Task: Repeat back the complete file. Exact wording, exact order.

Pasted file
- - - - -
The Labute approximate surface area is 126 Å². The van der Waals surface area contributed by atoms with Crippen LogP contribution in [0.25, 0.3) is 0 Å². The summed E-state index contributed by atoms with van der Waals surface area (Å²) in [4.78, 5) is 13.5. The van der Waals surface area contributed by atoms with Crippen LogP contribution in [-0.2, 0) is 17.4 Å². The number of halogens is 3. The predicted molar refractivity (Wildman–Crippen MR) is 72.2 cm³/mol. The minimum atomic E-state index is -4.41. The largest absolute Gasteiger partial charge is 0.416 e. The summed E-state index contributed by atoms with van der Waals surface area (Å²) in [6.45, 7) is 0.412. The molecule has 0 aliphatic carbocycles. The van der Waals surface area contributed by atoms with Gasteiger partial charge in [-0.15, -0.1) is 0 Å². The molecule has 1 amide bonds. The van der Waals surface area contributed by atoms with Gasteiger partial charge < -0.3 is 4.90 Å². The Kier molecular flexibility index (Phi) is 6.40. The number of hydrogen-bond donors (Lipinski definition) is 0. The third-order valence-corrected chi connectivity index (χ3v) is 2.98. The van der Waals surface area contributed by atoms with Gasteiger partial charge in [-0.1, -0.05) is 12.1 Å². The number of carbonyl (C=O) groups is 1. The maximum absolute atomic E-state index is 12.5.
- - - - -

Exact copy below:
The Labute approximate surface area is 126 Å². The van der Waals surface area contributed by atoms with Crippen LogP contribution in [0.25, 0.3) is 0 Å². The summed E-state index contributed by atoms with van der Waals surface area (Å²) in [4.78, 5) is 13.5. The van der Waals surface area contributed by atoms with Crippen LogP contribution in [-0.2, 0) is 17.4 Å². The number of halogens is 3. The predicted molar refractivity (Wildman–Crippen MR) is 72.2 cm³/mol. The minimum atomic E-state index is -4.41. The largest absolute Gasteiger partial charge is 0.416 e. The summed E-state index contributed by atoms with van der Waals surface area (Å²) in [6.45, 7) is 0.412. The molecule has 0 aliphatic carbocycles. The van der Waals surface area contributed by atoms with Gasteiger partial charge in [-0.15, -0.1) is 0 Å². The molecule has 1 amide bonds. The van der Waals surface area contributed by atoms with Gasteiger partial charge < -0.3 is 4.90 Å². The Kier molecular flexibility index (Phi) is 6.40. The number of hydrogen-bond donors (Lipinski definition) is 0. The third-order valence-corrected chi connectivity index (χ3v) is 2.98. The van der Waals surface area contributed by atoms with Gasteiger partial charge in [-0.1, -0.05) is 12.1 Å². The number of carbonyl (C=O) groups is 1. The maximum absolute atomic E-state index is 12.5.